Yup, this cost vs. gentrification dilemma is definitely a paradox that stadium projects have to deal with, although local governments typically resolve this tension by being totally uninterested in the concerns of neighborhood residents worried about gentrification.
One of the benefits of the NCCIW site (and to a lesser extent the Cargill) site is that you would have a lot fewer concerns about gentrification because there is not currently any housing on those sites. The NCCIW site is big enough that you could put a stadium in the middle and still surround it with a pretty extensive “buffer” of new housing, and so the existing housing closest to the prison would not be as intensely affected by the stadium. Plus, local residents would probably be happy to see the prison knocked down. And, just speaking hypothetically, that’s an area where a stadium project could potentially be the winning bidder.
As for the other examples, it’s not that the AT&T Park site wasn’t expensive or desirable, because all land in around San Francisco is extremely expensive and desirable. It’s just that that was almost certainly the most reasonably priced option the Giants could have gotten. And, again, I know that PNC was put on the North Shore very specifically because land was cheaper there. (Both PNC and AT&T do demonstrate, though, that the most expensive land is not necessarily the best land for a baseball stadium, or vice versa. Notwithstanding their more reasonable cost, those were both awesome, awesome sites for a stadium.) Cincinnati, yeah, is probably the closest example to what you’re describing, but that too was built in the parking lot of the old stadium, which I gather wasn’t such a hot area at the time Riverfront was built.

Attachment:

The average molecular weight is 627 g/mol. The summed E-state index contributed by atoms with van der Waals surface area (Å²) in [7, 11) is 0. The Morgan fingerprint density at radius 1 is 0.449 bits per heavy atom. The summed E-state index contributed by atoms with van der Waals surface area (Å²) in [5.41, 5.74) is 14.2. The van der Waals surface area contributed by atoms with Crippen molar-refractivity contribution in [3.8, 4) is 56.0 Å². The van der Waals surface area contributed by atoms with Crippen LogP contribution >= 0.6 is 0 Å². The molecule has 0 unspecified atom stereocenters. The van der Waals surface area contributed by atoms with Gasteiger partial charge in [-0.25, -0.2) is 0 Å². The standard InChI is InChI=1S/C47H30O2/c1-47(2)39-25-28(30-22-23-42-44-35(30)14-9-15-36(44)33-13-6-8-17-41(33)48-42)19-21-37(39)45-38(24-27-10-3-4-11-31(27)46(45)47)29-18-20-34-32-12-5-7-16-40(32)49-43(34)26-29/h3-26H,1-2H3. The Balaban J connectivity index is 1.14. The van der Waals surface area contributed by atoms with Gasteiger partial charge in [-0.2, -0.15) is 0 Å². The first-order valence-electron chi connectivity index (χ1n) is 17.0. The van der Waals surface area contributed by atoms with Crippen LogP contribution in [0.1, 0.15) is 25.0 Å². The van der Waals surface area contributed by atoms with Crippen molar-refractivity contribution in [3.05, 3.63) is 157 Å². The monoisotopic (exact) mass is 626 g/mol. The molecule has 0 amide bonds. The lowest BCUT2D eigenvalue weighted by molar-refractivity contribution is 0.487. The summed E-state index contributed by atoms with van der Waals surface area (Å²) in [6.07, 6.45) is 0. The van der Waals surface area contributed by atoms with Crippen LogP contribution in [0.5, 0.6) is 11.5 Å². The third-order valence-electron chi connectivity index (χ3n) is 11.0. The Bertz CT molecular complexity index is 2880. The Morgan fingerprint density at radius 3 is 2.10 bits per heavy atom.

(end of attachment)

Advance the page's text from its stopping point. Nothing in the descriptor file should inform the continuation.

The highly unusual fact that there is no freeway running through the heart of downtown is one of the many reasons why I love Raleigh. But, yes, there are many facets of the city that would complicate any efforts to build a downtown stadium. For one thing, Raleigh needs to make massive, massive investments in public transportation. Until that happens, any sports stadium is going to be car-centric, like PNC Arena is. I would very much like Raleigh to make such a massive investment, so if building an MLB stadium could be an inducement to get the city to do something it desperately needs to do anyway, that would be the proverbial two birds with one stone from my view.
I totally agree that putting on my baseball fan hat (figuratively or literally), I love downtown ballparks, and DBAP in particular.